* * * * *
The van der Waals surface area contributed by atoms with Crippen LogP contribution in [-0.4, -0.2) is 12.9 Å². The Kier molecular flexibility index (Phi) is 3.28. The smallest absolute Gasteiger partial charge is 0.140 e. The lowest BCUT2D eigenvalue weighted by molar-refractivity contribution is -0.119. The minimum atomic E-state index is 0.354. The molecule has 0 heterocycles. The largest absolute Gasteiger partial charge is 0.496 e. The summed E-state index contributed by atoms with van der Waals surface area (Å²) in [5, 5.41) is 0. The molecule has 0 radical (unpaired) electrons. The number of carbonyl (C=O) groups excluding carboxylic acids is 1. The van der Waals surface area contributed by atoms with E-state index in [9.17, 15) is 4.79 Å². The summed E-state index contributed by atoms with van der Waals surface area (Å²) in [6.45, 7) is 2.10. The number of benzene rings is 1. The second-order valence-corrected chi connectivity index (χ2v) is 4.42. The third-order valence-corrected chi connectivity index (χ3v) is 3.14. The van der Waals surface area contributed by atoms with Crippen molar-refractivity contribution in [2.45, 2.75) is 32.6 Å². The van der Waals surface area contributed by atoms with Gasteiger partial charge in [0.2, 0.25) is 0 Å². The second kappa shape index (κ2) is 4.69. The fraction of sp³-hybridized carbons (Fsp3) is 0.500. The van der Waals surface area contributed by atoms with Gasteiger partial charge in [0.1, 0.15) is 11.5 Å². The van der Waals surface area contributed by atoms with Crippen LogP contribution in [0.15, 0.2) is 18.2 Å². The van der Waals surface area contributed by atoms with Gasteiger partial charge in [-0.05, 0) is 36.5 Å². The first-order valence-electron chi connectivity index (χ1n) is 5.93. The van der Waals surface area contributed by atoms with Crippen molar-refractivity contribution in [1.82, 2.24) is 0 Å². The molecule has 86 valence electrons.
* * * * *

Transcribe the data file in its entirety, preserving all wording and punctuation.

The van der Waals surface area contributed by atoms with Crippen LogP contribution in [-0.4, -0.2) is 12.9 Å². The Kier molecular flexibility index (Phi) is 3.28. The smallest absolute Gasteiger partial charge is 0.140 e. The lowest BCUT2D eigenvalue weighted by molar-refractivity contribution is -0.119. The minimum atomic E-state index is 0.354. The molecule has 0 heterocycles. The largest absolute Gasteiger partial charge is 0.496 e. The summed E-state index contributed by atoms with van der Waals surface area (Å²) in [5, 5.41) is 0. The molecule has 0 radical (unpaired) electrons. The number of carbonyl (C=O) groups excluding carboxylic acids is 1. The van der Waals surface area contributed by atoms with E-state index in [9.17, 15) is 4.79 Å². The summed E-state index contributed by atoms with van der Waals surface area (Å²) in [6.45, 7) is 2.10. The number of benzene rings is 1. The second-order valence-corrected chi connectivity index (χ2v) is 4.42. The third-order valence-corrected chi connectivity index (χ3v) is 3.14. The van der Waals surface area contributed by atoms with Crippen molar-refractivity contribution in [2.45, 2.75) is 32.6 Å². The van der Waals surface area contributed by atoms with Gasteiger partial charge in [0.2, 0.25) is 0 Å². The second kappa shape index (κ2) is 4.69. The fraction of sp³-hybridized carbons (Fsp3) is 0.500. The van der Waals surface area contributed by atoms with Gasteiger partial charge in [0.1, 0.15) is 11.5 Å². The van der Waals surface area contributed by atoms with Crippen LogP contribution in [0.15, 0.2) is 18.2 Å². The van der Waals surface area contributed by atoms with Gasteiger partial charge in [-0.05, 0) is 36.5 Å². The first-order valence-electron chi connectivity index (χ1n) is 5.93. The van der Waals surface area contributed by atoms with Crippen molar-refractivity contribution in [1.82, 2.24) is 0 Å². The molecule has 86 valence electrons.